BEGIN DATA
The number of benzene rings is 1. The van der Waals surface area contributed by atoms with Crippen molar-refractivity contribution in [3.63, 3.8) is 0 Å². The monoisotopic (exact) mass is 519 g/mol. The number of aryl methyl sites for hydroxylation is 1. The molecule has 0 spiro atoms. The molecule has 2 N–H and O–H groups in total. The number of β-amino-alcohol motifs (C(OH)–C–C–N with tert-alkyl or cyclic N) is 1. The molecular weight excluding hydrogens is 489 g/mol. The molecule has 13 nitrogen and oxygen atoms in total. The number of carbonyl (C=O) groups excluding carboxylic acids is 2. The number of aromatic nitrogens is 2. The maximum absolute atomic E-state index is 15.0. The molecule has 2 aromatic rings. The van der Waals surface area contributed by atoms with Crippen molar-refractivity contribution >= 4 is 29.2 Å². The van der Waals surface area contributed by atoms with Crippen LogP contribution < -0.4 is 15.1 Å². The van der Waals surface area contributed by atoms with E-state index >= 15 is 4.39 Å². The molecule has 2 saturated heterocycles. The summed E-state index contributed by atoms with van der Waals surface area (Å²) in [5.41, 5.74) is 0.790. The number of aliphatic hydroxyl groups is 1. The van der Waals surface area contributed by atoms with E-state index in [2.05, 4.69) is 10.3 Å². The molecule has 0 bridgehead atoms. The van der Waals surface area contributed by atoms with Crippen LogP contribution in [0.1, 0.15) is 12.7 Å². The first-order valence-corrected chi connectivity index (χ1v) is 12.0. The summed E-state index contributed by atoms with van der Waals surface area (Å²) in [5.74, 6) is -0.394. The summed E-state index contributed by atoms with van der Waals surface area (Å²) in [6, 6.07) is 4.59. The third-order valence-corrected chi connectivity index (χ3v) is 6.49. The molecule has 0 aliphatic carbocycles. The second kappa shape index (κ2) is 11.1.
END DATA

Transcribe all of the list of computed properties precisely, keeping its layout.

The number of benzene rings is 1. The van der Waals surface area contributed by atoms with Crippen molar-refractivity contribution in [3.63, 3.8) is 0 Å². The monoisotopic (exact) mass is 519 g/mol. The number of aryl methyl sites for hydroxylation is 1. The molecule has 0 spiro atoms. The molecule has 2 N–H and O–H groups in total. The number of β-amino-alcohol motifs (C(OH)–C–C–N with tert-alkyl or cyclic N) is 1. The molecular weight excluding hydrogens is 489 g/mol. The molecule has 13 nitrogen and oxygen atoms in total. The number of carbonyl (C=O) groups excluding carboxylic acids is 2. The number of aromatic nitrogens is 2. The maximum absolute atomic E-state index is 15.0. The molecule has 2 aromatic rings. The van der Waals surface area contributed by atoms with Crippen molar-refractivity contribution >= 4 is 29.2 Å². The van der Waals surface area contributed by atoms with Crippen LogP contribution < -0.4 is 15.1 Å². The van der Waals surface area contributed by atoms with E-state index >= 15 is 4.39 Å². The molecule has 2 saturated heterocycles. The summed E-state index contributed by atoms with van der Waals surface area (Å²) in [5.41, 5.74) is 0.790. The number of aliphatic hydroxyl groups is 1. The van der Waals surface area contributed by atoms with E-state index in [2.05, 4.69) is 10.3 Å². The molecule has 0 bridgehead atoms. The van der Waals surface area contributed by atoms with Crippen LogP contribution in [0.1, 0.15) is 12.7 Å². The first-order valence-corrected chi connectivity index (χ1v) is 12.0. The summed E-state index contributed by atoms with van der Waals surface area (Å²) in [5.74, 6) is -0.394. The summed E-state index contributed by atoms with van der Waals surface area (Å²) in [6, 6.07) is 4.59. The third-order valence-corrected chi connectivity index (χ3v) is 6.49. The molecule has 0 aliphatic carbocycles. The second kappa shape index (κ2) is 11.1.